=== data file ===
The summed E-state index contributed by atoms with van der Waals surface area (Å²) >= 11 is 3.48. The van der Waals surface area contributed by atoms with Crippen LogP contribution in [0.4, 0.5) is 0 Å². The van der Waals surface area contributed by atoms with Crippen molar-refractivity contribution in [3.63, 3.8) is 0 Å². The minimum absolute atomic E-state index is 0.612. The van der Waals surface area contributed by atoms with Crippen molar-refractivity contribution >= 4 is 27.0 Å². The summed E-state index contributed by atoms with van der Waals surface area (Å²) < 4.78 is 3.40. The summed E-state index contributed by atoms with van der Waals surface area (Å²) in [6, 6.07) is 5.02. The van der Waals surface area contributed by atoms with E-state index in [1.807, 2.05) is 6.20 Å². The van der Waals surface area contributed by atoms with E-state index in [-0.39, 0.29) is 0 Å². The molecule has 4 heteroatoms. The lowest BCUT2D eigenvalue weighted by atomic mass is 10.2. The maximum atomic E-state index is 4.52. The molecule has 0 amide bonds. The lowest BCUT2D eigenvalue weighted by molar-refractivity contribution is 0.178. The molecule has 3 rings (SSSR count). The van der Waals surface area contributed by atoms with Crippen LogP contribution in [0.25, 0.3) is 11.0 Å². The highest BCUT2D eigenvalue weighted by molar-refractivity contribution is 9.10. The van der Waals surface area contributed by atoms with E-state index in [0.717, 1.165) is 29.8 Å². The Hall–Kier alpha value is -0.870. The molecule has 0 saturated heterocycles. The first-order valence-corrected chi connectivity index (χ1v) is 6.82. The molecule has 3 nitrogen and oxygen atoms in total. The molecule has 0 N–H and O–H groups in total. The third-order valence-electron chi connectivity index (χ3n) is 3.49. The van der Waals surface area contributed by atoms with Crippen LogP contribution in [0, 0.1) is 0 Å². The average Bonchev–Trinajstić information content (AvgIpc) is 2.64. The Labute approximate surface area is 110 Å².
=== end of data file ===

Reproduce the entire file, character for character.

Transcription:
The summed E-state index contributed by atoms with van der Waals surface area (Å²) >= 11 is 3.48. The van der Waals surface area contributed by atoms with Crippen LogP contribution in [0.4, 0.5) is 0 Å². The van der Waals surface area contributed by atoms with Crippen molar-refractivity contribution in [3.63, 3.8) is 0 Å². The minimum absolute atomic E-state index is 0.612. The van der Waals surface area contributed by atoms with Crippen molar-refractivity contribution >= 4 is 27.0 Å². The summed E-state index contributed by atoms with van der Waals surface area (Å²) < 4.78 is 3.40. The summed E-state index contributed by atoms with van der Waals surface area (Å²) in [6, 6.07) is 5.02. The van der Waals surface area contributed by atoms with E-state index in [1.807, 2.05) is 6.20 Å². The van der Waals surface area contributed by atoms with E-state index in [-0.39, 0.29) is 0 Å². The molecule has 4 heteroatoms. The lowest BCUT2D eigenvalue weighted by atomic mass is 10.2. The maximum atomic E-state index is 4.52. The molecule has 0 amide bonds. The lowest BCUT2D eigenvalue weighted by molar-refractivity contribution is 0.178. The molecule has 3 rings (SSSR count). The van der Waals surface area contributed by atoms with Crippen LogP contribution in [0.25, 0.3) is 11.0 Å². The highest BCUT2D eigenvalue weighted by molar-refractivity contribution is 9.10. The van der Waals surface area contributed by atoms with E-state index in [0.717, 1.165) is 29.8 Å². The Hall–Kier alpha value is -0.870. The molecule has 0 saturated heterocycles. The first-order valence-corrected chi connectivity index (χ1v) is 6.82. The molecule has 3 nitrogen and oxygen atoms in total. The molecule has 0 N–H and O–H groups in total. The third-order valence-electron chi connectivity index (χ3n) is 3.49. The van der Waals surface area contributed by atoms with Crippen LogP contribution in [0, 0.1) is 0 Å². The average Bonchev–Trinajstić information content (AvgIpc) is 2.64. The Labute approximate surface area is 110 Å².